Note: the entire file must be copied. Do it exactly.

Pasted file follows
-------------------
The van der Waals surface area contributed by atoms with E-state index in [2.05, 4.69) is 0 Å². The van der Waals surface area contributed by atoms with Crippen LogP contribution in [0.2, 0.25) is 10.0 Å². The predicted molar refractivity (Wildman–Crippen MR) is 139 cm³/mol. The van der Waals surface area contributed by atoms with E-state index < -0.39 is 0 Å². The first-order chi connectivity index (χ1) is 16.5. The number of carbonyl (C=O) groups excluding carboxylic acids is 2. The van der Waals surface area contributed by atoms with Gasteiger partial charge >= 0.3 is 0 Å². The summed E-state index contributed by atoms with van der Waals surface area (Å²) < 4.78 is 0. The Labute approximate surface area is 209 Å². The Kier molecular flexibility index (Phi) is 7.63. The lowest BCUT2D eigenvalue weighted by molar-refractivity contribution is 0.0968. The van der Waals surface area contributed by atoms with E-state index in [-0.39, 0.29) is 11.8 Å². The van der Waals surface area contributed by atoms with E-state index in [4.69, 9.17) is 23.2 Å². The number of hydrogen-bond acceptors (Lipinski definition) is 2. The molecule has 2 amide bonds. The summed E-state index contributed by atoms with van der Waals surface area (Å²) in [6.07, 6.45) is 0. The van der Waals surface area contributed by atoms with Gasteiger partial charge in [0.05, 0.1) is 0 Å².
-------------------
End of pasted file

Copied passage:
The van der Waals surface area contributed by atoms with E-state index in [2.05, 4.69) is 0 Å². The van der Waals surface area contributed by atoms with Crippen LogP contribution in [0.2, 0.25) is 10.0 Å². The predicted molar refractivity (Wildman–Crippen MR) is 139 cm³/mol. The van der Waals surface area contributed by atoms with E-state index < -0.39 is 0 Å². The first-order chi connectivity index (χ1) is 16.5. The number of carbonyl (C=O) groups excluding carboxylic acids is 2. The van der Waals surface area contributed by atoms with Gasteiger partial charge >= 0.3 is 0 Å². The summed E-state index contributed by atoms with van der Waals surface area (Å²) < 4.78 is 0. The Labute approximate surface area is 209 Å². The Kier molecular flexibility index (Phi) is 7.63. The lowest BCUT2D eigenvalue weighted by molar-refractivity contribution is 0.0968. The van der Waals surface area contributed by atoms with E-state index in [-0.39, 0.29) is 11.8 Å². The van der Waals surface area contributed by atoms with E-state index in [4.69, 9.17) is 23.2 Å². The number of hydrogen-bond acceptors (Lipinski definition) is 2. The molecule has 2 amide bonds. The summed E-state index contributed by atoms with van der Waals surface area (Å²) in [6.07, 6.45) is 0. The van der Waals surface area contributed by atoms with Gasteiger partial charge in [0.05, 0.1) is 0 Å².